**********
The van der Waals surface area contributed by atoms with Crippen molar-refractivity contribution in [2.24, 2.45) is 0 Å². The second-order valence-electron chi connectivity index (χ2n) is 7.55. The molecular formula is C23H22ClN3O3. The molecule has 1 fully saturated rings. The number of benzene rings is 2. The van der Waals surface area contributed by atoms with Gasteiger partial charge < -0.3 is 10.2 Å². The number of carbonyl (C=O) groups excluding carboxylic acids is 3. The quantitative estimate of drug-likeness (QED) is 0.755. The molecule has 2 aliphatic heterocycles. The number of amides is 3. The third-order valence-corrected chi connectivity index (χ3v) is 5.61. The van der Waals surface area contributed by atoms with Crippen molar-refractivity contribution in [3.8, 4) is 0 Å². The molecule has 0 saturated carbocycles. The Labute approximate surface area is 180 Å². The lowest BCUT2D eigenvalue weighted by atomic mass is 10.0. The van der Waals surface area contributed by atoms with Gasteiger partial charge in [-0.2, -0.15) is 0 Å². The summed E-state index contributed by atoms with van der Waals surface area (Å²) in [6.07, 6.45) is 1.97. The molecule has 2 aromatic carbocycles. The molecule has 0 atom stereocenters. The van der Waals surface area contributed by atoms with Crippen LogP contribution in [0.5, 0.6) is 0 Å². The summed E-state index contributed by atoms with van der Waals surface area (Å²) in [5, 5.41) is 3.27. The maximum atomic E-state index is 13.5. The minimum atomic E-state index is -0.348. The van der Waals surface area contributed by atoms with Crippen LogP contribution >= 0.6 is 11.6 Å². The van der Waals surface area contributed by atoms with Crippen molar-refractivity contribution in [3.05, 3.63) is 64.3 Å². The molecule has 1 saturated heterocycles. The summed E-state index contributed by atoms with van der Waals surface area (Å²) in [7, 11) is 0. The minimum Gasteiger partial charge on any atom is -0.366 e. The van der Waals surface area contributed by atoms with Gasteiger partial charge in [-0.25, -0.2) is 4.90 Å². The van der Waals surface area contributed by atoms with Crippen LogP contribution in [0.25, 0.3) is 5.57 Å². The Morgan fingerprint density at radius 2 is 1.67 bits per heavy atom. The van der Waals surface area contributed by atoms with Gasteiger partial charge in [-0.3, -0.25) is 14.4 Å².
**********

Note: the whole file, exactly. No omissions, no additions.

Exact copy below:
The van der Waals surface area contributed by atoms with Crippen molar-refractivity contribution in [2.24, 2.45) is 0 Å². The second-order valence-electron chi connectivity index (χ2n) is 7.55. The molecular formula is C23H22ClN3O3. The molecule has 1 fully saturated rings. The number of benzene rings is 2. The van der Waals surface area contributed by atoms with Gasteiger partial charge < -0.3 is 10.2 Å². The number of carbonyl (C=O) groups excluding carboxylic acids is 3. The quantitative estimate of drug-likeness (QED) is 0.755. The molecule has 2 aliphatic heterocycles. The number of amides is 3. The third-order valence-corrected chi connectivity index (χ3v) is 5.61. The van der Waals surface area contributed by atoms with Crippen molar-refractivity contribution in [3.8, 4) is 0 Å². The molecule has 0 saturated carbocycles. The Labute approximate surface area is 180 Å². The lowest BCUT2D eigenvalue weighted by atomic mass is 10.0. The van der Waals surface area contributed by atoms with Gasteiger partial charge in [-0.2, -0.15) is 0 Å². The summed E-state index contributed by atoms with van der Waals surface area (Å²) in [6.07, 6.45) is 1.97. The molecule has 2 aromatic carbocycles. The molecule has 0 atom stereocenters. The van der Waals surface area contributed by atoms with Crippen LogP contribution in [0.5, 0.6) is 0 Å². The summed E-state index contributed by atoms with van der Waals surface area (Å²) in [5, 5.41) is 3.27. The maximum atomic E-state index is 13.5. The minimum atomic E-state index is -0.348. The van der Waals surface area contributed by atoms with Crippen LogP contribution >= 0.6 is 11.6 Å². The van der Waals surface area contributed by atoms with Crippen molar-refractivity contribution in [3.05, 3.63) is 64.3 Å². The molecule has 1 saturated heterocycles. The summed E-state index contributed by atoms with van der Waals surface area (Å²) in [7, 11) is 0. The minimum Gasteiger partial charge on any atom is -0.366 e. The van der Waals surface area contributed by atoms with Gasteiger partial charge in [-0.25, -0.2) is 4.90 Å². The van der Waals surface area contributed by atoms with Crippen LogP contribution in [0.25, 0.3) is 5.57 Å². The Morgan fingerprint density at radius 2 is 1.67 bits per heavy atom. The van der Waals surface area contributed by atoms with Gasteiger partial charge in [-0.3, -0.25) is 14.4 Å².